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(figurative representations remained rare). Sadly they offer no clue as to the original intended use of the lamp. However, the brilliance of its craft coupled with the large amount of expensive material present suggest that it either belonged to a wealthy patron or, more likely, was used to illuminate the interior of a mosque. Extant text sources describe the illuminations employed in mosque settings, sometimes listing large inventories of bronze candlesticks and lamps. Different lighting was used on different days, with certain motifs matching the liturgy being read. Candlesticks were also occasionally donated to important sultans, suggestive of the high value and social importance of such objects. This candlestick’s rarity lies in its openwork design. It belongs to a small corpus of known Timurid candlesticks of similar design. One was formerly in the Charles Gillot Collection and sold at auction in 2008 and again in 2010 and is now in a private collection. At the second auction the price achieved was £217,250 – more than four times the object’s lower estimate. Another bronze (rather than tinned copper) and slightly earlier example from the 12th/13th century is in the Kier Collection. The most similar, however, can be found in the David Collection in Copenhagen.

International Studio magazine advertisement, September 1930

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Theron J. Damon

Fogg Art Museum loan agreement, 1954

n o t e o n th e p r o v en a n c e Born in Concord, Massachusetts, in 1883, Damon graduated from Harvard in 1905. He taught at Robert College in Istanbul, Constantinople College and worked at the American Embassy as courier to Berlin. He travelled the area extensively, and studied the art historical cultures of the region. During World War I he was an Associated Press war correspondent, and after the War returned to Turkey as Executive Secretary of the American Chamber of Commerce in the Levant before working for an American oil company. Damon ran an antiquities dealership in New York until 1936, while also sitting on the comittee of the American Antiquarian Society at Worcester Museum in Massachusetts, where this object was display. During World War II he worked for the Army Intelligence Corps, where he specialized in Near Eastern affairs. He died aged 90 in Weston, Massachusetts in 1973. In the 2017 film The Promise Christian Bale plays a character who is widely believed to be based on Damon during his time as a reporter in Constantinople during the early days of World War I.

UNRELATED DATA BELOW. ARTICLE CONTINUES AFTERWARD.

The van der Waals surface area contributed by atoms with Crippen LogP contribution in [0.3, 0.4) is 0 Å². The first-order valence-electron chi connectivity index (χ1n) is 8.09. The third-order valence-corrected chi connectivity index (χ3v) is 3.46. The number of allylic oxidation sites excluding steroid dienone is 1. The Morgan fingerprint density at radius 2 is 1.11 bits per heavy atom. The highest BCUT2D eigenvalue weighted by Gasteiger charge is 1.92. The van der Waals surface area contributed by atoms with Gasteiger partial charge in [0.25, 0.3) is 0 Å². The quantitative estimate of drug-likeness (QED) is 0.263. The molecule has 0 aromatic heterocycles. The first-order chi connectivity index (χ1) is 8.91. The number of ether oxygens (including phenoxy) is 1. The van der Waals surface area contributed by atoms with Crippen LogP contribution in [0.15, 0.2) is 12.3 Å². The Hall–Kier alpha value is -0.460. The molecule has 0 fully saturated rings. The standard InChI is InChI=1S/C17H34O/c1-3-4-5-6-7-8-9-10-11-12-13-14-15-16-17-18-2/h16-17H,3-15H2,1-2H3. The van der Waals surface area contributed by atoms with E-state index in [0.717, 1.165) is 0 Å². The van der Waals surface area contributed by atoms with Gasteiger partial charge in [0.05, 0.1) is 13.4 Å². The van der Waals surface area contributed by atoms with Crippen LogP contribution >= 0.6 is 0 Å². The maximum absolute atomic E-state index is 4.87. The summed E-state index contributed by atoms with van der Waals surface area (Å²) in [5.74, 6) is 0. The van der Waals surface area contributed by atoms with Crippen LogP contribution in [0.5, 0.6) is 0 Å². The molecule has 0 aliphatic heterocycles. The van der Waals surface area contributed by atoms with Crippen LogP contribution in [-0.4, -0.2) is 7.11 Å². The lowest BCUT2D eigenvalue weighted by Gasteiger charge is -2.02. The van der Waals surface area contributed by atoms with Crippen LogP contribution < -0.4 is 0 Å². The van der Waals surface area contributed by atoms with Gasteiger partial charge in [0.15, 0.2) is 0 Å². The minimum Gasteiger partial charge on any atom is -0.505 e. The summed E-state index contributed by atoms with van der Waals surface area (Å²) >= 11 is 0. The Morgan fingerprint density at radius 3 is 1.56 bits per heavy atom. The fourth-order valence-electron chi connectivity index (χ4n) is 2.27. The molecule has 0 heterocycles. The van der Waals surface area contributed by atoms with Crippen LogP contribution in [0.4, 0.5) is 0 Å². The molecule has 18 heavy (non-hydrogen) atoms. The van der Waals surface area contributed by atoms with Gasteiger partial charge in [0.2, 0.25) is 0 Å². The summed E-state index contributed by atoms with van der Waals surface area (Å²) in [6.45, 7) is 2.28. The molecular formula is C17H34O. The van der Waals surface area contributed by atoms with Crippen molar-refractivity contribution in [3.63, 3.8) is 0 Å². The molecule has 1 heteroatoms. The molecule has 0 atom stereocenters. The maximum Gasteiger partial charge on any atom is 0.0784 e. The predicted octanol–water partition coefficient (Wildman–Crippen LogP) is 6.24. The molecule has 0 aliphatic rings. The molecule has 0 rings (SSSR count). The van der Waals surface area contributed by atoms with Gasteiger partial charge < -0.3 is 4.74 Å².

‘Damon’ candlestick at the Fogg exhibition, 1954

paralle ls 1. Bronze candlestick, 12th/13th century, Kier Colletion on loan to the Dallas Museum of Art until April 2019 (see Fehervari 1976, p. 85, pl. 34a, no. 100) 2. Copper candlestick with openwork and engraved design, Iran, 15th century, h. 23.8 cm, the David Collection, Copenhagen, 26/1994

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16 RHYTON PROTOME IN THE SHAPE OF A WINGED IBEX Achaemenid, Central Asia, 5th–4th century bc Bronze | l. 13.3cm, w. 14.5cm

provenance Formerly in the Sauerborn and Maurer Family Collection, Koblenz, Germany. The family began collecting as early as the 19th century Subsequently in the Private Collection of Professor Dr Heinz Hungerland (1905–1987) and Dr Gisela Hungerland, Andernach, Germany The object was subsequently inherited by the children of Professor Dr Heinz Hungerland German Art Market, 2011 Private German Collection (accompanied by German Export Licence) condition Intact protome with small area of historic corrosion on the underside. Otherwise in excellent state of preservation Originally there would have been a large bronze horn that would have fitted together with this protome.

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complete with elaborate wings which are finished with an intricate stylized design representing feathers. The animal has a majestic horned head, its neck is rounded and chin tucked, and its round eyes stare directly ahead. The back of the neck has been decorated with a pattern representing a mane, more familiar on a horse. The grand horns extend upwards, before curling back down to the ears, exhibiting the expert skill of the craftsmen and reflecting the wealth and power of the rhyton’s owner. The object has a beautiful green patina and survives in excellent condition. Little is known of the original use of rhyta. In this case, liquid would have been poured into the large spout or filled through submersion in a larger vessel, and then would be poured out through the small round hole in the ibex’s chest as a libation or liquid offering. Many examples of ancient rhyta have been discovered in wood, ceramic and bronze, often terminating with anthropomorphic horned animals, including bulls, rams, antelopes and stags. Archaeological evidence has suggested that they were used for pouring wine and beer during festivities. oil during religious activities and blood during ceremonial rites perhaps associated with the animal depicted.